What you accomplished: You learned how to get a par and how to hit the shots you need to hit in order to do it. Those will be the short shots and putts. Now when you take you game to the big courses starting in March, you will have the skill and confidence it takes to play well around the greens and shoot the scores you deserve.

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Odds and Ends

› One course you play on all the time you shoot your handicap consistently. Another course you play on from time to time you shoot five to ten strokes over your handicap. Guess which course you should be playing on if you want to improve?

› Play one round where you give up distance in order to hit shots that keep the ball constantly in play, for all 18 holes. You’ll have to hit something other than your driver on most holes, and play short of the green a number of times. You’ll have more fun and shoot a lower score, I promise you. The test is, will you play this way the next time out, or go back to your usual game?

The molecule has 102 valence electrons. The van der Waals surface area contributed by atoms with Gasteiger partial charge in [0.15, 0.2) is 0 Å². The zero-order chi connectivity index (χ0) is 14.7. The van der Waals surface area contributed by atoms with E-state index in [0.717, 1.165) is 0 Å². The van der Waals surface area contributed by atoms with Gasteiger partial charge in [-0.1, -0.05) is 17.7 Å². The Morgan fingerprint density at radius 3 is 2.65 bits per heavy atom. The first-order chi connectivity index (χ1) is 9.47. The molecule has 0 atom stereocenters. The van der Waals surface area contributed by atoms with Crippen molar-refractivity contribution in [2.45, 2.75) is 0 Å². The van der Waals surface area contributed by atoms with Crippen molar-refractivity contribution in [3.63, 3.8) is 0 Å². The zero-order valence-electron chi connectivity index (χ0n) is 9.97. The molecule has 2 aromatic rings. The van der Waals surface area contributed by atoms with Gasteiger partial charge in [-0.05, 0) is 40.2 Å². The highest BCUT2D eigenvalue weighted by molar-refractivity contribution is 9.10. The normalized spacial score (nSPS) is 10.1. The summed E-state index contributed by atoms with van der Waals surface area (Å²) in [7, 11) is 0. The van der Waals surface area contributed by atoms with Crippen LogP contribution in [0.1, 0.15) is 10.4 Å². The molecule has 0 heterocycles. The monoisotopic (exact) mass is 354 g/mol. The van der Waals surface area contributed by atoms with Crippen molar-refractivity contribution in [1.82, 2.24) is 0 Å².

› How to practice the mental game: Put a ball on the mat in front of you and take ten identical practice swings while you look at the ball, but without hitting it. After the tenth swing, step up to the ball without hesitation and hit it. Was that swing the same as the ten swings before? If not, practice this exercise until you’ve learned to stop letting the presence of a ball control your mind.

› Setup is grip, stance, alignment, posture, and ball position. If you aren’t pleased with the way you hit the ball, fix your setup before you start tinkering with your swing. If you hit the ball well but inconsistently it’s because your setup is inconsistent. Spend as much time practicing your setup as you do your swing. It’s that important.

› Those tips you read in the golf magazines? The ones that promise you more distance, cure your slice, fix your swing problem? They’re pure entertainment. Pay no attention to them. If your swing needs fixing, get a lesson.